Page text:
What to know about Labor Day travel: Delays, deals and weather

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Millions of Americans are expected to pack highways and airports this week for Labor Day weekend, capping a chaotic summer for travel.

Domestic travel bookings — including flights, cars, cruises, hotels and tours — are up 22% from Labor Day weekend in 2021, the spokeswoman says. AAA, Ellen Edmonds. International bookings have increased by 104% as coronavirus restrictions continue to ease. Travel booking app Hopper expects more than 12.7 million people to fly from US airports between Thursday and Monday, including 1.8 million overseas.

With airlines still plagued by staffing issues and extreme weather, travel experts said the most important decision is building flexibility into your plans. And for last-minute vacations, there are still deals to be found.

Airline Labor Issues Won’t Go Away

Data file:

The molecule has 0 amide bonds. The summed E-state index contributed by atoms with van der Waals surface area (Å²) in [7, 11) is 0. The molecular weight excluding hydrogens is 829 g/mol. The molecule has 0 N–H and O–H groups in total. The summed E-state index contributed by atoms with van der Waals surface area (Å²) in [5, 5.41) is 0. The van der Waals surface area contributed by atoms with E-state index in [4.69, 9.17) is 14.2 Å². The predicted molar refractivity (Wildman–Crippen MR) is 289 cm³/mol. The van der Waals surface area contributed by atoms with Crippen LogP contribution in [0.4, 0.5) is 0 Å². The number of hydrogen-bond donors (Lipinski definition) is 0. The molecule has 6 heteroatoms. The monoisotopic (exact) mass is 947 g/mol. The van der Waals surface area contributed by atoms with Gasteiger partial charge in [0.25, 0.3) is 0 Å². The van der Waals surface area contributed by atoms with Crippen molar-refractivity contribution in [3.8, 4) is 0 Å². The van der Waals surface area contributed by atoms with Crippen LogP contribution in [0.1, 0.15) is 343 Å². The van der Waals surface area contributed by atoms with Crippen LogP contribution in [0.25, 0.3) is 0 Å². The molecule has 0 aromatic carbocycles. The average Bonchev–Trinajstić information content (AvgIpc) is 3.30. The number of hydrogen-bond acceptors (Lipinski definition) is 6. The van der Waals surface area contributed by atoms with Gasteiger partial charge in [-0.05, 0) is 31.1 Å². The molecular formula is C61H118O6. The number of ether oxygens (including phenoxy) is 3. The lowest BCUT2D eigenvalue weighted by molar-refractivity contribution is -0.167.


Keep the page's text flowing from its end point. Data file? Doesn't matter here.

Here’s what to know if you’re traveling or hoping to get away from it all this Labor Day weekend.

Be prepared for delays in Atlanta, Denver and LA

According to Hopper’s forecast, an average of 2.6 million passengers are expected to depart from US airports each day over Labor Day weekend, with the peak of air travel occurring on Fridays.

“We’re just seeing extremely high levels of demand,” said Andrew Heritage, an economist at Hopper. “But also, demand has come back faster than capacity – airlines have brought capacity down to around 95% of what it was before the pandemic, but it hasn’t quite returned to pre-pandemic levels. pandemic.”

The company predicts that the busiest airports will be Atlanta, Denver and Los Angeles, and warns passengers transiting through these hubs to be prepared for delays. The worst airports for flight disruptions are expected to be Chicago-Midway, Baltimore and Dallas’s Love Field — at all three airports, more than a third of flights in August were delayed, according to Hopper.

Arrive at the airport early to be as “adaptable” as possible this weekend, Heritage said. For those who haven’t purchased a ticket yet, he recommended flying on Saturday or Sunday and using tools like Hopper’s Flight Disruption Guarantee, which allows for free, instant rebooking in the event of a disruption. flight.